Two workers maintain solar panels on the roof of a warehouse on May 13, 2005 in Buerstadt, Germany.
Two workers maintain solar panels on the roof of a warehouse on May 13, 2005 in Buerstadt, Germany. - 
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Steve Chiotakis: Another energy company backed by a Department of Energy loan is going bankrupt. Beacon Power worked on power grid technology, and got $43 million from the federal government. The news comes as the bankrupt solar company Solyndra -- which got a lot of money from Uncle Sam -- is about to auction off its assets.

From the Marketplace sustainability desk, Eve Troeh reports.

Eve Troeh: From Solyndra's Fremont, Calif. headquarters, David Barkoff, with Heritage Global Partners, will direct auction sales, in person and online.

Barkoff expects hundreds of bidders from around the world...on things everyday and super-techy.

David Barkoff: So everything from executive office chairs to Edwards pumps and Kuka robots and 3-plus megawatts of finished solar panels.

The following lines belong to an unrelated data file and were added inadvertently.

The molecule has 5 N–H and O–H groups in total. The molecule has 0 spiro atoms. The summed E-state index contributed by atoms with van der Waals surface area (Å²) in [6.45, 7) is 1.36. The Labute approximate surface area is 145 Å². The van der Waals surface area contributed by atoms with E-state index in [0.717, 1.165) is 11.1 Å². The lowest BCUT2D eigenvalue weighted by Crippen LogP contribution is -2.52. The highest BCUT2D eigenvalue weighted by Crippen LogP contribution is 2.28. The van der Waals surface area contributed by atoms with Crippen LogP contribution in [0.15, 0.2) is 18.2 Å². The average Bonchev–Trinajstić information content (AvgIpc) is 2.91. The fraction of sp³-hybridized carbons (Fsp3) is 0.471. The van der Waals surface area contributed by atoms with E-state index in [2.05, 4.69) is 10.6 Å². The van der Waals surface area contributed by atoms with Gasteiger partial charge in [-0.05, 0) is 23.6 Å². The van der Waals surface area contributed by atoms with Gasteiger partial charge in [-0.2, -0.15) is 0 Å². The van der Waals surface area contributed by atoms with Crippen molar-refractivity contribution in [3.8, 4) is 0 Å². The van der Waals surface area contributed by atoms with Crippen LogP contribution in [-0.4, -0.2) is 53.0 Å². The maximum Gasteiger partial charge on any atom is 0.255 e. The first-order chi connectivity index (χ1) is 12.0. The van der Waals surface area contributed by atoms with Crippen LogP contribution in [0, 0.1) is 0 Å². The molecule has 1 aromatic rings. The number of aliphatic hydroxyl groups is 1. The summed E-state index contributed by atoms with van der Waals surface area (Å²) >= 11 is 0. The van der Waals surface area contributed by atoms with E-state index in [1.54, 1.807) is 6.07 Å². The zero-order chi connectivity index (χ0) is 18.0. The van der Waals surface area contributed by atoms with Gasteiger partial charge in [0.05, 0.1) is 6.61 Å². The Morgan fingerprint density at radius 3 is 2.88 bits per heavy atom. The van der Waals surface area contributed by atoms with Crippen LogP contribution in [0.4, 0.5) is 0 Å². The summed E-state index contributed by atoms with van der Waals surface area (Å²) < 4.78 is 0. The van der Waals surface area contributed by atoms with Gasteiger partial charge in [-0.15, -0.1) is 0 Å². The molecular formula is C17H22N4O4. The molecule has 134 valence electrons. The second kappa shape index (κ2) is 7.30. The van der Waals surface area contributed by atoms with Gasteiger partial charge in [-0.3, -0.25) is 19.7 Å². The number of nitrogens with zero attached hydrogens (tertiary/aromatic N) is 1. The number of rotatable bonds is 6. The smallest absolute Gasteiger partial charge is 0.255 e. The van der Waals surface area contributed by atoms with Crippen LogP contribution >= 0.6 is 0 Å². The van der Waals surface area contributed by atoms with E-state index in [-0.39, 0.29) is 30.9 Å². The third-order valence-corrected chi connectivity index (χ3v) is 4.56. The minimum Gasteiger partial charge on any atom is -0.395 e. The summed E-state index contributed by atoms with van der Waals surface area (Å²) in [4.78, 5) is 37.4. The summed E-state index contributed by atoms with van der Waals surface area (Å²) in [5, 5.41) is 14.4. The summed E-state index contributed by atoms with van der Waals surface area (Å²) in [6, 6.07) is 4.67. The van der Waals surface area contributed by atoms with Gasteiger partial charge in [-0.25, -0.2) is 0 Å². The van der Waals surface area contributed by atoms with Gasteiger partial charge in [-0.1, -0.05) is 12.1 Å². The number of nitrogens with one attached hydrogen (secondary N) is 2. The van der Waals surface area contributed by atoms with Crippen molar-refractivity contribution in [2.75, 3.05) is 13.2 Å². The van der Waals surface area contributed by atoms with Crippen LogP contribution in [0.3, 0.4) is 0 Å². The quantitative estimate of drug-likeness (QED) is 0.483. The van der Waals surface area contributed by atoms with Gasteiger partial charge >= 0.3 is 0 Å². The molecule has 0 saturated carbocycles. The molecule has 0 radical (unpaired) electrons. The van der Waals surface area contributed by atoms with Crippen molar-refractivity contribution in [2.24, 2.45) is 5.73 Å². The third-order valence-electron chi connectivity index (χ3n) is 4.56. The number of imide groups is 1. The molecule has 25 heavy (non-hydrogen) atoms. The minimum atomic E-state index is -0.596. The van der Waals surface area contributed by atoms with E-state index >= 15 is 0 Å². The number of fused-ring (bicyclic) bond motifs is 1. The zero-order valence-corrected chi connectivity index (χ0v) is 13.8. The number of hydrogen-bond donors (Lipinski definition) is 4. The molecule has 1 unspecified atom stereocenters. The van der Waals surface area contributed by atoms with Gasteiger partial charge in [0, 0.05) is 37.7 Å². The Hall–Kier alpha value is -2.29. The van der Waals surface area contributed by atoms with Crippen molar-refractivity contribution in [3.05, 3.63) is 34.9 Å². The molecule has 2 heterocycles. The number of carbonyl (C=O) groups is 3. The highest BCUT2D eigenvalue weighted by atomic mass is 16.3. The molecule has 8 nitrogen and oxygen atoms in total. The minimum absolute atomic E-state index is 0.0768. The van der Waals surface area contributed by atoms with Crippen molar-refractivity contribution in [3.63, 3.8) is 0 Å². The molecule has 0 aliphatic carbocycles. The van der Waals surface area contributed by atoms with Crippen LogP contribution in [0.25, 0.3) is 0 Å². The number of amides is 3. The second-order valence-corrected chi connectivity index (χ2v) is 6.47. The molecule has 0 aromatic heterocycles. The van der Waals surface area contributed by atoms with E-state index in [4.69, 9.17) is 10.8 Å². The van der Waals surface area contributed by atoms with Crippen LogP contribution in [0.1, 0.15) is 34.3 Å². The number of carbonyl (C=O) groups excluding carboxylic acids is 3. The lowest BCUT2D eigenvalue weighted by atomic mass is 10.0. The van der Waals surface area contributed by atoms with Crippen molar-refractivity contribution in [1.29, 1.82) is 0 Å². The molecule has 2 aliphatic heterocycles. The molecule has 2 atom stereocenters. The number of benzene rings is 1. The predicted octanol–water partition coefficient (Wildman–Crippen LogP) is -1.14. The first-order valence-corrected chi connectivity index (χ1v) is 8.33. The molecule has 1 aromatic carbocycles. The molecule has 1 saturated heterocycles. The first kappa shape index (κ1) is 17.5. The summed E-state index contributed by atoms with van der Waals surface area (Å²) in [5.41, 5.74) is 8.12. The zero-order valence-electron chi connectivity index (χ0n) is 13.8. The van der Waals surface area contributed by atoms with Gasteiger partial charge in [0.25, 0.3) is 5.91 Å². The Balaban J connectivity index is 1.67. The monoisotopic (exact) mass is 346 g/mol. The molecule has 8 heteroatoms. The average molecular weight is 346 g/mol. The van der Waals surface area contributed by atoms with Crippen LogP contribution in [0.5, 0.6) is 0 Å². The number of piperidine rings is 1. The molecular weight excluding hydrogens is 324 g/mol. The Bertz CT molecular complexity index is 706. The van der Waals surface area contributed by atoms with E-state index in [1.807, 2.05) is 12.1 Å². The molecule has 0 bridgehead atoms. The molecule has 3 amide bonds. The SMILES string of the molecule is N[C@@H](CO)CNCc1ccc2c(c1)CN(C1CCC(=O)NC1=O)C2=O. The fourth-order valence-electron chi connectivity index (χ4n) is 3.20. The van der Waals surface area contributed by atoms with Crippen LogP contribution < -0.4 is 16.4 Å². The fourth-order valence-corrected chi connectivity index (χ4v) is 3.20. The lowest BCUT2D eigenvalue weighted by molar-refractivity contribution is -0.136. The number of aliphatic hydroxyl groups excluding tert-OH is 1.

Interest in the auction started slow, but it's picked up with other solar companies swooping in for deals, says solar analyst Shayle Kann at GTM Research.

He says overall investment in U.S. solar remains strong. Solyndra's shame hasn't spread across the industry.

Shayle Kann: Whatever attention is focused on Solyndra should rightly be focused on what happened with that particular company and why.

What happened is that Solyndra made its own solar panels, with experimental technology. Thanks to the cheaper prices of overseas competitors, that business model failed.

U.S. customers are expected to install twice as many solar panels this year but U.S. investors are flocking to solar companies that play it safe. Those that don't have their own factories, like Solyndra did.

I'm Eve Troeh for Marketplace.

Follow Eve Troeh at @evetroeh